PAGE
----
According to Javelin Strategy & Research's 2011 Identity Fraud Survey Report, there was a 28% drop in the number of victims of identity fraud in 2010. Additionally, the number of reported data breaches dropped significantly (404 reported breaches in 2010, down from 604 in 2009). Finally, the report states that "only" 26 million records were reportedly exposed in 2010 compared to a whopping 221 million exposed in 2009. James Van Dyke, president and founder of Javelin Strategy & Research, attributed (i) increased educational efforts by business, the financial services industry, and government agencies and (ii) "[e]conomic conditions" as contributing factors in the reduction in identity fraud over the past year.
Not all metrics improved however. The report stated that the consumer out-of-pocket costs rose significantly from $387 in 2009 to $631 in 2010. The reason for the out-of-pocket increase may be attributed to more "focused" attacks on individuals and an increase in, what the report refers to as, "friendly fraud." What we don't know is whether the fewer victims facing greater damages is solely the result of more effective, if less widespread, attacks, or if there are other factors at play. What is also unknown is what caused the almost 10 fold drop in the number of records reportedly exposed in 2010. Could this be due to more improved data security tools and practices, or an increased resistance by businesses to report breach events, especially in those instances where conclusively determining that a reportable breach occurred is not possible?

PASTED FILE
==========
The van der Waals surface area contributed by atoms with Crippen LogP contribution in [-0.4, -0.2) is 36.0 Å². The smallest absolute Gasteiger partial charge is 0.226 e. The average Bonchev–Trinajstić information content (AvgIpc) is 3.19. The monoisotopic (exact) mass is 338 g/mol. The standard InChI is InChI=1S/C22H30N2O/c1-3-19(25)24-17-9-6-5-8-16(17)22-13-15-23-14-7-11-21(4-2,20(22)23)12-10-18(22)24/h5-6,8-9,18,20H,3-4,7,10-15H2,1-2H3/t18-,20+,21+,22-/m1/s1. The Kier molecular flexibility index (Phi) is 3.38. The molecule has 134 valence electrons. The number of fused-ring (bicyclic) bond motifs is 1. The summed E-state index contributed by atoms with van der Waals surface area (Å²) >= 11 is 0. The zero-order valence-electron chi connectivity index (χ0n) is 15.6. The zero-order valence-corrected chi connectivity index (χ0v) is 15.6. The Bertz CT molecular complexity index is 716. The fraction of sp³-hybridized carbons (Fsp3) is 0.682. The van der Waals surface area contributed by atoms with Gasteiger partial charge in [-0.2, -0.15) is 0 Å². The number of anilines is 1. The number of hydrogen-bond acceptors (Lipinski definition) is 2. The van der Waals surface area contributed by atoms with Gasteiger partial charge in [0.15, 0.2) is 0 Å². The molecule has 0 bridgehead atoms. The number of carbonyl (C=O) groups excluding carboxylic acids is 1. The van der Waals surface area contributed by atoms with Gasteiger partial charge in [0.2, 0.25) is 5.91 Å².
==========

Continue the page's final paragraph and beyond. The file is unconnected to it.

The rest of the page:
The report also provides six "Safety Tips" to protect consumers:
- Keep personal data private
- Don't overshare on social networks
- Use debit cards wisely
- Be vigilant in monitoring credit and financial account
- Learn about identity protection services
- Report problems immediately
Although the Javelin report brings us good news, it will be interesting to see if these trends continue.